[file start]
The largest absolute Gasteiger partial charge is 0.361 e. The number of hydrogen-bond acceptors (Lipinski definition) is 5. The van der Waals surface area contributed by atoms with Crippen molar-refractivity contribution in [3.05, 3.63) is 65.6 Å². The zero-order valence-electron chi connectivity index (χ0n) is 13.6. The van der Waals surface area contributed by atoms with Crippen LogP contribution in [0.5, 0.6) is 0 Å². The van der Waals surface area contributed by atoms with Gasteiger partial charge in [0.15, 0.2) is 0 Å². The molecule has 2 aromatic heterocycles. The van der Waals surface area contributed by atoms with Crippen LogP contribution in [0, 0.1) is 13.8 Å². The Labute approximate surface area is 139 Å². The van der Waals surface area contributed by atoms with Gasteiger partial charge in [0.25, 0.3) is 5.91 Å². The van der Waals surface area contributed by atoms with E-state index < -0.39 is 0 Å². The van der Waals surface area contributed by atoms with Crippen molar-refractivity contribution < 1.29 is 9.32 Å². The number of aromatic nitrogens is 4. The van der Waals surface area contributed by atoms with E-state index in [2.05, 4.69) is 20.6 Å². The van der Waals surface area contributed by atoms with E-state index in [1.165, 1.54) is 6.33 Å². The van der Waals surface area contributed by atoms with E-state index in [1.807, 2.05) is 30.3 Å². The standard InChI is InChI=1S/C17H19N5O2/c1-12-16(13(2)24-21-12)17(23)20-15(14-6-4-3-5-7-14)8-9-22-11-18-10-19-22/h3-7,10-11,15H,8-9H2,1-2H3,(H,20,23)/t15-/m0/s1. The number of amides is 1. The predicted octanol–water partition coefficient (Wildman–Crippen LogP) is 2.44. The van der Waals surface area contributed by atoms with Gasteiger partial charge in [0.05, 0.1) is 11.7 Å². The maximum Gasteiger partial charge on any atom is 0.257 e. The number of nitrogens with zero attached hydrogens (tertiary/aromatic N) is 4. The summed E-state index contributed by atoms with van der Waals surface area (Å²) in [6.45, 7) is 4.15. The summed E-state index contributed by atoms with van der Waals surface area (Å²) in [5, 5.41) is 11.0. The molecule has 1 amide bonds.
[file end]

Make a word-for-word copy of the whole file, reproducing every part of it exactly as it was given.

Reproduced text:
The largest absolute Gasteiger partial charge is 0.361 e. The number of hydrogen-bond acceptors (Lipinski definition) is 5. The van der Waals surface area contributed by atoms with Crippen molar-refractivity contribution in [3.05, 3.63) is 65.6 Å². The zero-order valence-electron chi connectivity index (χ0n) is 13.6. The van der Waals surface area contributed by atoms with Crippen LogP contribution in [0.5, 0.6) is 0 Å². The van der Waals surface area contributed by atoms with Gasteiger partial charge in [0.15, 0.2) is 0 Å². The molecule has 2 aromatic heterocycles. The van der Waals surface area contributed by atoms with Crippen LogP contribution in [0, 0.1) is 13.8 Å². The Labute approximate surface area is 139 Å². The van der Waals surface area contributed by atoms with Gasteiger partial charge in [0.25, 0.3) is 5.91 Å². The van der Waals surface area contributed by atoms with E-state index < -0.39 is 0 Å². The van der Waals surface area contributed by atoms with Crippen molar-refractivity contribution < 1.29 is 9.32 Å². The number of aromatic nitrogens is 4. The van der Waals surface area contributed by atoms with E-state index in [2.05, 4.69) is 20.6 Å². The van der Waals surface area contributed by atoms with E-state index in [1.165, 1.54) is 6.33 Å². The van der Waals surface area contributed by atoms with E-state index in [1.807, 2.05) is 30.3 Å². The standard InChI is InChI=1S/C17H19N5O2/c1-12-16(13(2)24-21-12)17(23)20-15(14-6-4-3-5-7-14)8-9-22-11-18-10-19-22/h3-7,10-11,15H,8-9H2,1-2H3,(H,20,23)/t15-/m0/s1. The number of amides is 1. The predicted octanol–water partition coefficient (Wildman–Crippen LogP) is 2.44. The van der Waals surface area contributed by atoms with Gasteiger partial charge in [0.05, 0.1) is 11.7 Å². The maximum Gasteiger partial charge on any atom is 0.257 e. The number of nitrogens with zero attached hydrogens (tertiary/aromatic N) is 4. The summed E-state index contributed by atoms with van der Waals surface area (Å²) in [6.45, 7) is 4.15. The summed E-state index contributed by atoms with van der Waals surface area (Å²) in [5, 5.41) is 11.0. The molecule has 1 amide bonds.